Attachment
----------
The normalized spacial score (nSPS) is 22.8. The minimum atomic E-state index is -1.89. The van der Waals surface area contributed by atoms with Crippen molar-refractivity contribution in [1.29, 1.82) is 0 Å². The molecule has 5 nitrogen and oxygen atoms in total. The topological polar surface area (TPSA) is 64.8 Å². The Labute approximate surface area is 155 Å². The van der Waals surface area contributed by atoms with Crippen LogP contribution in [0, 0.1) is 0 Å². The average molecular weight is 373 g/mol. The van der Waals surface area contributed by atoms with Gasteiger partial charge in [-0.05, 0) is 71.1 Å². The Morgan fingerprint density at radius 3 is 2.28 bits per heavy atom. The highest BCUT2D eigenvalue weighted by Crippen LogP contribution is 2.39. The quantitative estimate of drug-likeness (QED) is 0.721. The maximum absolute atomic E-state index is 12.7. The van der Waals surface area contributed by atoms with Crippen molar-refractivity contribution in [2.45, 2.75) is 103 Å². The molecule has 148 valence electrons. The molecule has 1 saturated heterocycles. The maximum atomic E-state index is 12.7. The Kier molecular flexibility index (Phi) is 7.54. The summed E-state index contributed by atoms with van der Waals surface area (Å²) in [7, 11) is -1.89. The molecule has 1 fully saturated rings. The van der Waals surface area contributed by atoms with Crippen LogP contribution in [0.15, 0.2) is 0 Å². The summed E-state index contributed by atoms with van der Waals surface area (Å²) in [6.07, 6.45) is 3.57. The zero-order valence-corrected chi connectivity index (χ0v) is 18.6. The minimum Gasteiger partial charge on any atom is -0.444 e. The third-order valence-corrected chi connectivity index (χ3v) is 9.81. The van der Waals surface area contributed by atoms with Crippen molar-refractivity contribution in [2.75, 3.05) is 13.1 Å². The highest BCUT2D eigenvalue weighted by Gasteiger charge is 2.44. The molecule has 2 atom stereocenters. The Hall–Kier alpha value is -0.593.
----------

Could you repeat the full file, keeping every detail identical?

The normalized spacial score (nSPS) is 22.8. The minimum atomic E-state index is -1.89. The van der Waals surface area contributed by atoms with Crippen molar-refractivity contribution in [1.29, 1.82) is 0 Å². The molecule has 5 nitrogen and oxygen atoms in total. The topological polar surface area (TPSA) is 64.8 Å². The Labute approximate surface area is 155 Å². The van der Waals surface area contributed by atoms with Crippen LogP contribution in [0, 0.1) is 0 Å². The average molecular weight is 373 g/mol. The van der Waals surface area contributed by atoms with Gasteiger partial charge in [-0.05, 0) is 71.1 Å². The Morgan fingerprint density at radius 3 is 2.28 bits per heavy atom. The highest BCUT2D eigenvalue weighted by Crippen LogP contribution is 2.39. The quantitative estimate of drug-likeness (QED) is 0.721. The maximum absolute atomic E-state index is 12.7. The van der Waals surface area contributed by atoms with Crippen molar-refractivity contribution in [2.45, 2.75) is 103 Å². The molecule has 148 valence electrons. The molecule has 1 saturated heterocycles. The maximum atomic E-state index is 12.7. The Kier molecular flexibility index (Phi) is 7.54. The summed E-state index contributed by atoms with van der Waals surface area (Å²) in [7, 11) is -1.89. The molecule has 1 fully saturated rings. The van der Waals surface area contributed by atoms with Crippen LogP contribution in [0.15, 0.2) is 0 Å². The summed E-state index contributed by atoms with van der Waals surface area (Å²) in [6.07, 6.45) is 3.57. The zero-order valence-corrected chi connectivity index (χ0v) is 18.6. The minimum Gasteiger partial charge on any atom is -0.444 e. The third-order valence-corrected chi connectivity index (χ3v) is 9.81. The van der Waals surface area contributed by atoms with Crippen molar-refractivity contribution in [2.75, 3.05) is 13.1 Å². The highest BCUT2D eigenvalue weighted by Gasteiger charge is 2.44. The molecule has 2 atom stereocenters. The Hall–Kier alpha value is -0.593.